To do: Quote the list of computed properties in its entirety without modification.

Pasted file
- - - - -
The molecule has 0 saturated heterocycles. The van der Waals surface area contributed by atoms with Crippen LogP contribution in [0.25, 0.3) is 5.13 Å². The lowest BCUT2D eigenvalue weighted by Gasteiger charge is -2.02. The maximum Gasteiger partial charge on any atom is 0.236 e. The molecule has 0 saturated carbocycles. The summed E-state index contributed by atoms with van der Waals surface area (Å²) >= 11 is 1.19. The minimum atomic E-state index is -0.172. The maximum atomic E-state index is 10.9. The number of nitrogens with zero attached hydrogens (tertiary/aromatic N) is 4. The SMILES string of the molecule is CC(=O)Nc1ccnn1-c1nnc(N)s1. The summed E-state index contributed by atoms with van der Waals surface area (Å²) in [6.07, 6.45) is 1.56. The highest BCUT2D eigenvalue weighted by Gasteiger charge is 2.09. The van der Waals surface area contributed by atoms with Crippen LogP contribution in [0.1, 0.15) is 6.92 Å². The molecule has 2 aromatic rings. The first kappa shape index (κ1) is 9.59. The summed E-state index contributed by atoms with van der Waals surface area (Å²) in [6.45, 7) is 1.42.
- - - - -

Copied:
The molecule has 0 saturated heterocycles. The van der Waals surface area contributed by atoms with Crippen LogP contribution in [0.25, 0.3) is 5.13 Å². The lowest BCUT2D eigenvalue weighted by Gasteiger charge is -2.02. The maximum Gasteiger partial charge on any atom is 0.236 e. The molecule has 0 saturated carbocycles. The summed E-state index contributed by atoms with van der Waals surface area (Å²) >= 11 is 1.19. The minimum atomic E-state index is -0.172. The maximum atomic E-state index is 10.9. The number of nitrogens with zero attached hydrogens (tertiary/aromatic N) is 4. The SMILES string of the molecule is CC(=O)Nc1ccnn1-c1nnc(N)s1. The summed E-state index contributed by atoms with van der Waals surface area (Å²) in [6.07, 6.45) is 1.56. The highest BCUT2D eigenvalue weighted by Gasteiger charge is 2.09. The van der Waals surface area contributed by atoms with Crippen LogP contribution in [0.1, 0.15) is 6.92 Å². The molecule has 2 aromatic rings. The first kappa shape index (κ1) is 9.59. The summed E-state index contributed by atoms with van der Waals surface area (Å²) in [6.45, 7) is 1.42.